Jamestown was in Powhatan native territory. Shortly before the Jamestown colonists had arrived, or at about the same time, the Powhatan had attacked and exterminated the Chesapeake (yes, the lovely Pocahontas was from a genocidal tribe). If any English or half-English had survived and been living with the Chesapeake, Powhatan killed them too. Relations between the English and the Powhatan were frosty, but the English were able to gain some small amount of information about what had become of the Roanoke colony.
According to the Powhatan who were willing to talk, the original colonists had integrated into the mainland Carolina tribes to the west of Croatoan. There were a number of stories that supported this. John Smith was told there was a town where men dressed as he did, and another Englishman, William Strachey, wrote that he was told of:
Copper working was indeed known to the native Americans at that time. Further evidence for these stories was found later by Spanish agents, whose job it was to eliminate evidence of the English occupying and possessing America. They recovered a chart drawn by a Jamestown man, now known as the Zuniga Map, and sent it to Europe in 1608. The chart was inscribed with the place names mentioned by Smith and Strachey, but also mentions "four clothed men from Roonok."
There is only one account of the Jamestown colonists actually encountering a person who appeared to be of English descent. He was seen in Powhatan territory in 1607, and was described as:
If this is a true account, and the witnesses were not mistaken in their observation and reporting, then this boy would have been born some seven years after John White found the deserted colony. It seems probable that the boy was a descendant of the Roanoke settlers who had either been spared by the Powhatan or was raised by them. Either way, it would be evidence that some of the Roanoke colonists did seek refuge to the north.
Other accounts place the colonists south, either on Croatoan or on the Carolina coast. A century later, surveyor John Lawson wrote that the Hatteras natives on Croatoan:
The late Irish historian David Beers Quinn was probably our most knowledgeable scholar on the Roanoke colony. He devoted his career to the study of the colonization of America. Quinn's theory, developed after decades of studying many such accounts, is that the colonists abandoned Croatoan and separated into two groups. One group peacefully assimilated into the Carolina tribes to the west, and the other group went north to live with the friendly Chesapeake, reasoning that Virginia was the most likely place to which any future English colonists might come. We know that any who went north ultimately died, either naturally or at the hands of the Powhatan, but the fate of those who went to the Carolina mainland is less clear.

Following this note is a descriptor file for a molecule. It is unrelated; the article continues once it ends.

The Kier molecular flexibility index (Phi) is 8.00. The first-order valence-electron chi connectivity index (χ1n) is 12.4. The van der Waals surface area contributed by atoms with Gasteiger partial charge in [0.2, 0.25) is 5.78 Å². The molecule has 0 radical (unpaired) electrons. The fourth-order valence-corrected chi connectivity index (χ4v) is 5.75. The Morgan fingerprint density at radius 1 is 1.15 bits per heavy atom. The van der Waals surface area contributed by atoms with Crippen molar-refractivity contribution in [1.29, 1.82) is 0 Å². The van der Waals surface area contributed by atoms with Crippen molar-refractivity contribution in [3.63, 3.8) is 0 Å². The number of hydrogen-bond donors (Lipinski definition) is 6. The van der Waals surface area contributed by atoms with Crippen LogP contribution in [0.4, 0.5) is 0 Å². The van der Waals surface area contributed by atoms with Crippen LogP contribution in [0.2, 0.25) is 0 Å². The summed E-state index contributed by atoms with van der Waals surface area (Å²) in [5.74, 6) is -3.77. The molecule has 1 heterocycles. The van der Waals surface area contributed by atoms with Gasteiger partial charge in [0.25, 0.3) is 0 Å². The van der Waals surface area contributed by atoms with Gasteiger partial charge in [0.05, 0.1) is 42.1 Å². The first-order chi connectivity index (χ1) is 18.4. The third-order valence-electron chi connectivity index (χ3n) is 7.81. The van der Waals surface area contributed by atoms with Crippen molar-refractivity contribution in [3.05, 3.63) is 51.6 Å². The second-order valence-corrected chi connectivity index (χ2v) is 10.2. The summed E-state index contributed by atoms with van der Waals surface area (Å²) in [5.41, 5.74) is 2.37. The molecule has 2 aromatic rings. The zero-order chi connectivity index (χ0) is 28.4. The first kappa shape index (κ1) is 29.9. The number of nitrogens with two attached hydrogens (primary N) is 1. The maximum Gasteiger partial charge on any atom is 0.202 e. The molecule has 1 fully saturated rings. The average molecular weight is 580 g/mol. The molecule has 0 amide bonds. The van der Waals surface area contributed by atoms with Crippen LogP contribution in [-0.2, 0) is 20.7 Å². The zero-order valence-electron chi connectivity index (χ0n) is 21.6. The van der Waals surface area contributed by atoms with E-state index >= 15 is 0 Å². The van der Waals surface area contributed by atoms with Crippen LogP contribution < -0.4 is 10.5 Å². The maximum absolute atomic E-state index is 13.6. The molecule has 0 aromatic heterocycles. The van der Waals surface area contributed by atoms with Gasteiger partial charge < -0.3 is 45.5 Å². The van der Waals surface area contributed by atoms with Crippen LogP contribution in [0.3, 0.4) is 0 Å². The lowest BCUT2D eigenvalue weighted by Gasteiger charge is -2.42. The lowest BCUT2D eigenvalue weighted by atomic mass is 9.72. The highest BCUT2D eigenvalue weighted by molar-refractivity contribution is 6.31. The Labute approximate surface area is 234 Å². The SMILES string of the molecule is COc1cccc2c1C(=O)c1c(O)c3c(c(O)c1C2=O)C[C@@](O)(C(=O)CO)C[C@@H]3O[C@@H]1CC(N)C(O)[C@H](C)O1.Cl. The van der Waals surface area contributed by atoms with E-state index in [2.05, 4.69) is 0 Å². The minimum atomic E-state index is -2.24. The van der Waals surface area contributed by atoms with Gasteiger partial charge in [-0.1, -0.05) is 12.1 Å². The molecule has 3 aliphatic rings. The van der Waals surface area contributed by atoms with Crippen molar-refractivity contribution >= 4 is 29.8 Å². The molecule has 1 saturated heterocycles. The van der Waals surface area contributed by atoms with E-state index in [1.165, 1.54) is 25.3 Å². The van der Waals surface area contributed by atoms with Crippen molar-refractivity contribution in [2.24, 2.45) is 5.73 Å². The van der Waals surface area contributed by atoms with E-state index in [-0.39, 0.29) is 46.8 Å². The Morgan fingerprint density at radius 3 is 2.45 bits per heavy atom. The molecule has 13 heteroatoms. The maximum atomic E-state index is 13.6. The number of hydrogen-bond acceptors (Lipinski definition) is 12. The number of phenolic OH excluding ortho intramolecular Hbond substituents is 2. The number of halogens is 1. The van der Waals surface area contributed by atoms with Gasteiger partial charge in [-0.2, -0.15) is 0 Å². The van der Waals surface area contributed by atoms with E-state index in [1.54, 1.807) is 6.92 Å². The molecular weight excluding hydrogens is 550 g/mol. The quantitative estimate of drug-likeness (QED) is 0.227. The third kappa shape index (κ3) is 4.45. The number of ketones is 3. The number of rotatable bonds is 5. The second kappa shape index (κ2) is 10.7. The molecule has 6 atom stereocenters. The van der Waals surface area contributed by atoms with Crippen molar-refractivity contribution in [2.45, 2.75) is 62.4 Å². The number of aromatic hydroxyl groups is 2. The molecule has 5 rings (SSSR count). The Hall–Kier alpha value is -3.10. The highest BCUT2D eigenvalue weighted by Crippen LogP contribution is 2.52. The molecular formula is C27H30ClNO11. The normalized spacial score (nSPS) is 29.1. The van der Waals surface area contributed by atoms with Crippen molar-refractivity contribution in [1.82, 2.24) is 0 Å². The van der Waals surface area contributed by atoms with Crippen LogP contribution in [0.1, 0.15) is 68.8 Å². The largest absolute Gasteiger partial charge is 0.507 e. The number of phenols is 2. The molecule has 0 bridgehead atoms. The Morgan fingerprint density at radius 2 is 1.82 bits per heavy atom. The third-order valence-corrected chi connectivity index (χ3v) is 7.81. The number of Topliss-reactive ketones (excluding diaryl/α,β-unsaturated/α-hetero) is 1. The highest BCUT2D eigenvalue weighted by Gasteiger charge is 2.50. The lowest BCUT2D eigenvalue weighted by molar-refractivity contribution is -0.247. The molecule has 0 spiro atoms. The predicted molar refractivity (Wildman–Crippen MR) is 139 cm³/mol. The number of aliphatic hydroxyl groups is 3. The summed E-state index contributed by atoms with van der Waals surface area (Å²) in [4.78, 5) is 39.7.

Quinn's theory is the best available based on historical study, and needs only archaeological and genealogical evidence to back it up. Fortunately, both are forthcoming — sort of. There is archeological evidence that the colonists may have lived for a time on Croatoan, though it's not conclusive. Alongside artifacts of the Croatan natives, a gold ring was found bearing the family crest of the Kendall family, and there was a Master Kimball in the original Roanoke colony. However two English copper farthings were also found on Croatoan, but they were not produced until the 1670's, nearly a century too late to have belonged to anyone who was in the colonies at the time of Roanoke.
Update: As eventually happens with nearly all artifacts of the colony promising to shed light, the gold ring was also recently found to be an anticlimax. —BD
The DNA evidence supporting Quinn's theory may prove to be more revealing. Several different groups throughout the United States are currently analyzing DNA test results looking for clues to whether the colonists' genes survive today. Native populations at the time were quite small, and so it's more than likely that intermarriage would leave a substantial genetic footprint. In an article published in 2005 in the Journal of Genetic Genealogy, researcher Roberta Estes gave a thorough rundown of what's known so far, and unfortunately, the strongest point made is that there is insufficient data.
When I think of the lost colony, I think of John White; of his many beautiful illustrations of native life in the Americas, and of the anguish he felt at sea having left his daughter at Roanoke for more than three years. I think of how helpless he must have felt, being unable to find ships to return. I think of how it must have been to find the word Croatoan carved into the tree, of his doubtless desperation to continue, and the frustration of having to return to England when he was so close to finding them. Where were Eleanor White, her husband, and White's infant granddaughter? Were they living safely with the Croatans, or had they succumbed to disease or starvation? He never knew, and we'll never know either. We may find better evidence of what happened to the colony as a whole, but the small personal tragedies will always remain unaccountable.